ALBANY, N.Y. – New York City officials urged the state's top court on Wednesday to reinstate the city's ban on big sodas, arguing that the local Board of Health has authority to restrict products that make people obese and contribute to disease.
The 2012 ban against peddling sugary drinks larger than 16 ounces at restaurants, delis, movie theaters, stadiums and street carts was overturned by the lower courts the same month the ban was to take effect. It was pushed by then-Mayor Michael Bloomberg and since backed by Mayor Bill de Blasio.
"The largest source of added sugar in the American diet, 40 percent of added sugar comes from sugary drinks," Assistant Corporation Counsel Richard Dearing said. "They're empty calories. They don't provide nutritional value. ... They're not filling. What that means is when you consume calories from sugary drinks, you don't reduce other caloric consumption."
Several judges on the Court of Appeals questioned where the board would draw the line.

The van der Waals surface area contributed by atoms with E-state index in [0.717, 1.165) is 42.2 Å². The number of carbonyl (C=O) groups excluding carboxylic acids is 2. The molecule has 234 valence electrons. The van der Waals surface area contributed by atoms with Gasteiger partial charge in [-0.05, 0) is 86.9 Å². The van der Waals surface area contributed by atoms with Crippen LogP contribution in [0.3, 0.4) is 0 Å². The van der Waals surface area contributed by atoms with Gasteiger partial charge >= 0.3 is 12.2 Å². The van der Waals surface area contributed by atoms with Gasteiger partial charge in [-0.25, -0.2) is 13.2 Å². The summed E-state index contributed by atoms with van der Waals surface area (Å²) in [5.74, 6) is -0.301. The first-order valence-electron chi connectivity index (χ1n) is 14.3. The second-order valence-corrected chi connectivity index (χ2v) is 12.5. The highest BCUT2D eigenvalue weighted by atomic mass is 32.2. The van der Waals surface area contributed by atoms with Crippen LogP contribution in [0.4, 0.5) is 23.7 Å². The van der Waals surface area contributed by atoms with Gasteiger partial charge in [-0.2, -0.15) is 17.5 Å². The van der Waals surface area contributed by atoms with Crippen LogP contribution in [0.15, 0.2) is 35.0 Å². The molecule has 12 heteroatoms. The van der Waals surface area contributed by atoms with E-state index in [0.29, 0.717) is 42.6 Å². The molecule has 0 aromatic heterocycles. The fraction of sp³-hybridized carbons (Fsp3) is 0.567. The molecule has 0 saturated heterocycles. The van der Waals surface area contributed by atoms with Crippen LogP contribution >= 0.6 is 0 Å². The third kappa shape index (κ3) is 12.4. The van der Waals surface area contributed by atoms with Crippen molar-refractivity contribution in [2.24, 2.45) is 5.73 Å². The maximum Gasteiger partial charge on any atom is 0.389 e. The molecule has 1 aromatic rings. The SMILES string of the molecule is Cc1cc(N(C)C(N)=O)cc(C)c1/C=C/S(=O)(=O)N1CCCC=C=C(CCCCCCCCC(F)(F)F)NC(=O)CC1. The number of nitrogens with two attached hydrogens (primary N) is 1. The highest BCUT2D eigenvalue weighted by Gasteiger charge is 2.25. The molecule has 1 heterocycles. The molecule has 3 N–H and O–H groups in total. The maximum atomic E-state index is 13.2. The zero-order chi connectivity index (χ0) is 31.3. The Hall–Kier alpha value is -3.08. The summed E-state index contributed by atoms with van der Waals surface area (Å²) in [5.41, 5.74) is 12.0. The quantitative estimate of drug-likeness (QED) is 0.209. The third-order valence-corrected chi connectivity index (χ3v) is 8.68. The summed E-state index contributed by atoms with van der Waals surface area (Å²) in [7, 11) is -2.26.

Judge Eugene Piggott Jr. asked whether triple-decker burgers would be next. Judge Victoria Graffeo questioned the limit in light of exclusions like mixed coffee drinks loaded with more than 800 calories.
The board's decision was reasonable, not arbitrary, based on science, Dearing said. He added that it isn't actually a ban, only a limit on cup size.
Restaurants, theater owners, beverage companies and small stores sued to block the restrictions. The Court of Appeals is not expected to rule on the board's request until next month.
Richard Bress, an attorney for the plaintiffs, argued Wednesday that the Board of Health lacks authority for such a policy decision and would need the City Council to first authorize it. Many council members had opposed it.
"What we didn't have was the will of the people," Bress said. "It was a first step to going over the line to tell us what portion size we can have."
According to the American Beverage Association, New York City is the only jurisdiction attempting such a restriction, though several others around the country have tried and failed to impose special taxes on sugary drinks.
"We look forward to a final resolution of this issue, as the soda ban would have a negative impact on businesses throughout the city," spokesman Chris Gindlesperger said.
New York City Health Commissioner Mary Bassett, recently appointed by de Blasio, said the link between the beverages and obesity isn't in question.
"What we do need to question is the beverage industry's continued promotion of these unhealthy products in communities most burdened by obesity and diabetes," she said. "The rule capping sugary drinks at 16 ounces is a necessary and important step toward improving the health of New Yorkers regardless of their zip code."